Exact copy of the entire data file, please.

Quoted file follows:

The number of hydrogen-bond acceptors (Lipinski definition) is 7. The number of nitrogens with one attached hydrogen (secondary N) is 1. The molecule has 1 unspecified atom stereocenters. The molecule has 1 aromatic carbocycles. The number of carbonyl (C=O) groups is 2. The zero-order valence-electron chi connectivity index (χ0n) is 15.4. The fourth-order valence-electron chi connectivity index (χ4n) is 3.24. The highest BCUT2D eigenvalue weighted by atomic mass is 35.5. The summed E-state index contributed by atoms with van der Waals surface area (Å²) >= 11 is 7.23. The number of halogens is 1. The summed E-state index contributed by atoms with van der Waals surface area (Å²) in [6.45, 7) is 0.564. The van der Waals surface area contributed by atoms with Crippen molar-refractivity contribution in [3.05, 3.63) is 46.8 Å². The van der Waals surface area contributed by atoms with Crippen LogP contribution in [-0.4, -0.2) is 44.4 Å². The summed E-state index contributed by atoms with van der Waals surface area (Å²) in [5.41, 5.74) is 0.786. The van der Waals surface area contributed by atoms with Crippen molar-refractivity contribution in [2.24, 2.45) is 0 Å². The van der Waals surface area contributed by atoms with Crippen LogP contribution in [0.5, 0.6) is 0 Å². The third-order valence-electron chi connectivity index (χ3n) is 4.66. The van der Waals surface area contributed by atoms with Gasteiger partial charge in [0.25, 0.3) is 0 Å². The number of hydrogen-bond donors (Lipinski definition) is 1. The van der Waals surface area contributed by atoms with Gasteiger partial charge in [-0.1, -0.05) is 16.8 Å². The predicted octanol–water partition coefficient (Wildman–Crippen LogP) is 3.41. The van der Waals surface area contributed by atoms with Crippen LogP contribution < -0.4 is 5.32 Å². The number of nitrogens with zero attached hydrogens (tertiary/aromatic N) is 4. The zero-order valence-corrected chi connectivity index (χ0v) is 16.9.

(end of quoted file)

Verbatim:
The number of hydrogen-bond acceptors (Lipinski definition) is 7. The number of nitrogens with one attached hydrogen (secondary N) is 1. The molecule has 1 unspecified atom stereocenters. The molecule has 1 aromatic carbocycles. The number of carbonyl (C=O) groups is 2. The zero-order valence-electron chi connectivity index (χ0n) is 15.4. The fourth-order valence-electron chi connectivity index (χ4n) is 3.24. The highest BCUT2D eigenvalue weighted by atomic mass is 35.5. The summed E-state index contributed by atoms with van der Waals surface area (Å²) >= 11 is 7.23. The number of halogens is 1. The summed E-state index contributed by atoms with van der Waals surface area (Å²) in [6.45, 7) is 0.564. The van der Waals surface area contributed by atoms with Crippen molar-refractivity contribution in [3.05, 3.63) is 46.8 Å². The van der Waals surface area contributed by atoms with Crippen LogP contribution in [-0.4, -0.2) is 44.4 Å². The summed E-state index contributed by atoms with van der Waals surface area (Å²) in [5.41, 5.74) is 0.786. The van der Waals surface area contributed by atoms with Crippen molar-refractivity contribution in [2.24, 2.45) is 0 Å². The van der Waals surface area contributed by atoms with Crippen LogP contribution in [0.5, 0.6) is 0 Å². The third-order valence-electron chi connectivity index (χ3n) is 4.66. The van der Waals surface area contributed by atoms with Gasteiger partial charge in [0.25, 0.3) is 0 Å². The number of hydrogen-bond donors (Lipinski definition) is 1. The van der Waals surface area contributed by atoms with Gasteiger partial charge in [-0.1, -0.05) is 16.8 Å². The predicted octanol–water partition coefficient (Wildman–Crippen LogP) is 3.41. The van der Waals surface area contributed by atoms with Crippen LogP contribution < -0.4 is 5.32 Å². The number of nitrogens with zero attached hydrogens (tertiary/aromatic N) is 4. The zero-order valence-corrected chi connectivity index (χ0v) is 16.9.